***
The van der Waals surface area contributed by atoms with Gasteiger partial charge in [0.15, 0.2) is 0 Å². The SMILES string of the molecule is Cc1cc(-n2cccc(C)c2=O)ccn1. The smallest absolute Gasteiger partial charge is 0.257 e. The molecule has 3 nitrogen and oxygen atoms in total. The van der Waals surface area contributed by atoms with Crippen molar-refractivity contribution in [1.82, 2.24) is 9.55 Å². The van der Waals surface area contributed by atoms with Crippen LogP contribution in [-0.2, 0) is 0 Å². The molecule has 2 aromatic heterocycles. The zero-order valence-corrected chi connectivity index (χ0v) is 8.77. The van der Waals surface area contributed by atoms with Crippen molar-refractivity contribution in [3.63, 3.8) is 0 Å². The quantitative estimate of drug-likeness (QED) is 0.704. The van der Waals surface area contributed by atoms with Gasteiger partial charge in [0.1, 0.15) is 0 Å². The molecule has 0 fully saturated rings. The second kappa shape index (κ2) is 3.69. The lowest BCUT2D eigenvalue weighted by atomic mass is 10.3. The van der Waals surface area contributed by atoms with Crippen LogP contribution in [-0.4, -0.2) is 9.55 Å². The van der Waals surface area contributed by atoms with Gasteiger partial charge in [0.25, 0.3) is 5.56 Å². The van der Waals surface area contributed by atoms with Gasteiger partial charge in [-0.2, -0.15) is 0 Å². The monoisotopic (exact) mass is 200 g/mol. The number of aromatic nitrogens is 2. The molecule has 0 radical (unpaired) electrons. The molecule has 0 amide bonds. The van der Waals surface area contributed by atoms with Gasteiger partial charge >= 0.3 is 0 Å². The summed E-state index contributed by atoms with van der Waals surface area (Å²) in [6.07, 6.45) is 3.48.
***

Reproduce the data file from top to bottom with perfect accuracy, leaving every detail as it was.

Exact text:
The van der Waals surface area contributed by atoms with Gasteiger partial charge in [0.15, 0.2) is 0 Å². The SMILES string of the molecule is Cc1cc(-n2cccc(C)c2=O)ccn1. The smallest absolute Gasteiger partial charge is 0.257 e. The molecule has 3 nitrogen and oxygen atoms in total. The van der Waals surface area contributed by atoms with Crippen molar-refractivity contribution in [1.82, 2.24) is 9.55 Å². The van der Waals surface area contributed by atoms with Crippen LogP contribution in [-0.2, 0) is 0 Å². The molecule has 2 aromatic heterocycles. The zero-order valence-corrected chi connectivity index (χ0v) is 8.77. The van der Waals surface area contributed by atoms with Crippen molar-refractivity contribution in [3.63, 3.8) is 0 Å². The quantitative estimate of drug-likeness (QED) is 0.704. The van der Waals surface area contributed by atoms with Gasteiger partial charge in [0.1, 0.15) is 0 Å². The molecule has 0 fully saturated rings. The second kappa shape index (κ2) is 3.69. The lowest BCUT2D eigenvalue weighted by atomic mass is 10.3. The van der Waals surface area contributed by atoms with Crippen LogP contribution in [-0.4, -0.2) is 9.55 Å². The van der Waals surface area contributed by atoms with Gasteiger partial charge in [0.25, 0.3) is 5.56 Å². The van der Waals surface area contributed by atoms with Gasteiger partial charge in [-0.2, -0.15) is 0 Å². The monoisotopic (exact) mass is 200 g/mol. The number of aromatic nitrogens is 2. The molecule has 0 radical (unpaired) electrons. The molecule has 0 amide bonds. The van der Waals surface area contributed by atoms with Gasteiger partial charge >= 0.3 is 0 Å². The summed E-state index contributed by atoms with van der Waals surface area (Å²) in [6.07, 6.45) is 3.48.